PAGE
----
The first million is the hardest. Just like you had a hard time saving that first $1,000, but somehow getting to $2,000 was less of a stretch. The problem is, you need to save and invest $1,000 a thousand times to get to a million. And by that time, a million won’t buy as much due to inflation. But I digress. Let’s keep our eyes on the prize and see how we can save a million dollars.
How can you get on track to save your first million dollars?
This is a post from Pauline of InvestmentZen.com. I had the pleasure of meeting her in San Diego at FinCon this year.
1. Make it your #1 goal.
To save a million dollars, you’ll need to sacrifice a lot, during an extended period of time. Like a long-term diet, it won’t work unless you’re really motivated. So picture the end goal.
What does it look like? What will make you happy once you have seven digits in your bank account?
For some, it’s knowing you can sleep soundly at night, knowing you don’t owe anyone anything. For others, it’s a chance to stop working full-time, and spend more time with their families. Or go into a field they love, that pays less. Travel the world, go back to school, play golf, give to charity, be with the grandkids,… you name it.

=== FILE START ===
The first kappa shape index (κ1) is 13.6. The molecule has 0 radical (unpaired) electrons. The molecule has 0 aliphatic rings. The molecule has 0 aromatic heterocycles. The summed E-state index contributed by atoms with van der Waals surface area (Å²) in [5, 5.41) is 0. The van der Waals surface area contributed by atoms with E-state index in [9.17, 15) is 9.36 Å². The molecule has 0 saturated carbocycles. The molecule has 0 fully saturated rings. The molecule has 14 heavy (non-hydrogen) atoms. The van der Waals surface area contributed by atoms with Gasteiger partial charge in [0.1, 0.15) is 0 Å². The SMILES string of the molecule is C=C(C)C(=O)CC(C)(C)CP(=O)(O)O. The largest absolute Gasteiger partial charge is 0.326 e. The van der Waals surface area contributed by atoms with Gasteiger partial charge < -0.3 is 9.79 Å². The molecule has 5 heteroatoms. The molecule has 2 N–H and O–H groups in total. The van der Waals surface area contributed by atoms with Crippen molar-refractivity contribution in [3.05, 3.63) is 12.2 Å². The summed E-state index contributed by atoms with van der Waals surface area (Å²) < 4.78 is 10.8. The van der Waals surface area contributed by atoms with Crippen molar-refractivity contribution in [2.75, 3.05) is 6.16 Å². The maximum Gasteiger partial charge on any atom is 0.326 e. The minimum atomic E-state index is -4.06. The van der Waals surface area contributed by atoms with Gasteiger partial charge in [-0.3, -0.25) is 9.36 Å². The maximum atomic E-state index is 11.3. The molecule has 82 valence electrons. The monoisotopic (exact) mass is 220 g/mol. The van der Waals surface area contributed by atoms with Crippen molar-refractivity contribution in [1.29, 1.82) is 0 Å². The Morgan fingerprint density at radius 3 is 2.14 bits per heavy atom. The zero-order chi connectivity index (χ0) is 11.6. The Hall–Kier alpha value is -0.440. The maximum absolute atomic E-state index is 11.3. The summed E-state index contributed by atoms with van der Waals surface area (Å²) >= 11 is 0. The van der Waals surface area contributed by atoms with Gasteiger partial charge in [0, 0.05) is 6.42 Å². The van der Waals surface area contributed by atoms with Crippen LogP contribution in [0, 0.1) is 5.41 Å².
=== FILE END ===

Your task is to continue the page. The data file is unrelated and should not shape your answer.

Your dream is unique but you must have one for the sacrifice to have meaning.
2. Prepare yourself physically.
Sounds like a weird step? You wouldn’t want to become a millionaire at 50, only to die of a heart attack at 52 would you? You are your most valuable asset. Chances are, if you’re disciplined enough to diligently save a big chunk of your income for decades, you’re also the kind of person who makes their bed and exercises.
If you aren’t, get to it. Motivated individuals are more likely to get a promotion at work (see step 3), or at least be more productive and have more free time to enjoy whatever they’re passionate about. Think of yourself as an athlete. You’re embarking on a long and arduous journey. You won’t make it unless you’re fit.
Being in better shape means spending less on junk food, alcohol, cigarettes… and down the road on medical bills. And even antidepressants and psychiatrists since you’ll love your life and yourself. All of which will boost your savings rate and get you closer to that million.
3. Maximize your earnings.
In order to become a millionaire, if you’re saving 20% of your income, you need to make $5,000,000. Even if you’re able to save 80% of your income, you will still need to make $1,250,000. If you make $50,000 a year, it will take 25 years. If you make $125,000, it will take 10 years. Simple math.
And it’s much simpler to save 50% of a $125,000 income than half a $25,000 income. So you need more money. How do you go about that?
- Ask for a raise. That simple. If you’re good at your job, your boss will rather pay you a little more than see you go.
- Look around. Changing companies generally makes it easier to get a big salary bump.
- Hustle on the side. Tutor, walk dogs, teach beach volley, sell bottled water in the park, etc. There are tons of ways to make a little extra money.
- Start your own business. A few hours in the evening, until you are confident you can leave your day job and make more. Or keep both.